Did you perchance mean pianoforte?
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“She informed him that the word limb should be used, though she herself was "not so particular as some people are, for I know those who always say limb of a table, or limb of a piano-forte.”
“He was fond of music, and her mode and taste was so perfectly different from any he had been accustomed to, in the simple Scotch airs, that when she warbled some of the beautiful Italian ones, he hung over her chair for hours together, as she accompanied herself on the piano-forte.”
“The evening was passed in spiritless conversation, or in listening to the piano-forte, upon which Indiana, with the utmost difficulty, played some very easy lessons.”
“She went to her piano-forte; she could not play: 'Too – too amiable Edgar!' broke forth in defiance of all struggle.”
“In another case, a lady was in the very act of being run over, immediately outside the city walls, by a sort of piano-forte van.”
“Those unfortunate and well-educated women made themselves heard from the neighbouring drawing-room, where they were thrumming away, with hard fingers, an elaborate music-piece on the piano-forte, as their mother spoke; and indeed, they were at music, or at backboard, or at geography, or at history, the whole day long.”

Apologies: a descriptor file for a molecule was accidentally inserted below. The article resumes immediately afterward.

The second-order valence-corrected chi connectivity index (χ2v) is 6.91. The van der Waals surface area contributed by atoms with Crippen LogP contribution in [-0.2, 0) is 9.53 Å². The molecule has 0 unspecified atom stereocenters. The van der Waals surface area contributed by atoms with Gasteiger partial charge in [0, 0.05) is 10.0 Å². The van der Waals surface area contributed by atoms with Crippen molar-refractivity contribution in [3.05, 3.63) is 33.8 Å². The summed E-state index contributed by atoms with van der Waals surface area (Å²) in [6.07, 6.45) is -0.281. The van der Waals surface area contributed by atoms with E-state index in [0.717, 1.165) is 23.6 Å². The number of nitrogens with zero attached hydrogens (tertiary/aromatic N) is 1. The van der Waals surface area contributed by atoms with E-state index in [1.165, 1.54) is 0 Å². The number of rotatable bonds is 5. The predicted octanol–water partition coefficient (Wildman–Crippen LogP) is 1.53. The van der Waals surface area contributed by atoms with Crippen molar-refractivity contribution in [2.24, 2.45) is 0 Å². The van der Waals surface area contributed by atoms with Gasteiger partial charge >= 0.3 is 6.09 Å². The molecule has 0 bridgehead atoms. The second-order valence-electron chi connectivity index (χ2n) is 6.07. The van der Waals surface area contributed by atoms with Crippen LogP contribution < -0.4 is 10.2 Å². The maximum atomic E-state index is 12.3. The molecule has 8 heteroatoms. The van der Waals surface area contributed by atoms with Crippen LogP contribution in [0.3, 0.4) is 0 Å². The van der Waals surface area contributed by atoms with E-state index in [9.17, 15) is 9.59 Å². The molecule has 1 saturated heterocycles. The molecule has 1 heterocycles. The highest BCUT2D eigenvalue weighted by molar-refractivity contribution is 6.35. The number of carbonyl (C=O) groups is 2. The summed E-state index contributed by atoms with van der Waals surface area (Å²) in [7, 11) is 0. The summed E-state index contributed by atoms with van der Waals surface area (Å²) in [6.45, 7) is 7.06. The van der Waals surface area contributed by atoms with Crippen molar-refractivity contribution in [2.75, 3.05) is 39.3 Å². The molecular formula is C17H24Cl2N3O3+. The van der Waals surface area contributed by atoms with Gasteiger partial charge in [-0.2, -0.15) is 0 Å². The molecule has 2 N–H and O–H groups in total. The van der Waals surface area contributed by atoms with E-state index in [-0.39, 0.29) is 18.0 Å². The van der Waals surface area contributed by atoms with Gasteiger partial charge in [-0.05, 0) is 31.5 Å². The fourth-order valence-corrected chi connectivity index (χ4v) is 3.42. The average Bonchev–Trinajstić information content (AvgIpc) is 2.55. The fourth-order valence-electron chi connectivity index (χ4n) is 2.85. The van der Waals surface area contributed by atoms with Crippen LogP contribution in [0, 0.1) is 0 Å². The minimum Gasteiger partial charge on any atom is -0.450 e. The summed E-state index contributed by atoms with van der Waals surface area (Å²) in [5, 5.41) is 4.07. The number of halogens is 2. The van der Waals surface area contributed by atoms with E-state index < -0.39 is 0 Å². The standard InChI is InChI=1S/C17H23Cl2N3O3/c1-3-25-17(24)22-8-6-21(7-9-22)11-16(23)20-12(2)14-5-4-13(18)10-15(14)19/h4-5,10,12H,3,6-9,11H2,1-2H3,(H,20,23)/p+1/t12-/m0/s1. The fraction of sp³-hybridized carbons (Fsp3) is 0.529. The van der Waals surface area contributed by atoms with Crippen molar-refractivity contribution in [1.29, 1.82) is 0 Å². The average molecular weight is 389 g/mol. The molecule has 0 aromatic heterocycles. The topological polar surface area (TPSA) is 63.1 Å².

“He had a most beautiful daughter, with whom the lord was often seen walking on the sea-shore, and he had bought her a piano-forte, and taught her himself the use of it.”
“She supported herself by playing the piano-forte at a low concert-room in Brussels.”
“You ought to be satisfied," said one of his friends to the musician, one day; "all the world admires you; money drops from the keys of your piano-forte; and a princess is in love with you.”
“One by one the jurors gathered round the strange polyphonist, and, without a word being spoken, every one knew that it was the best piano-forte in the Exhibition.”
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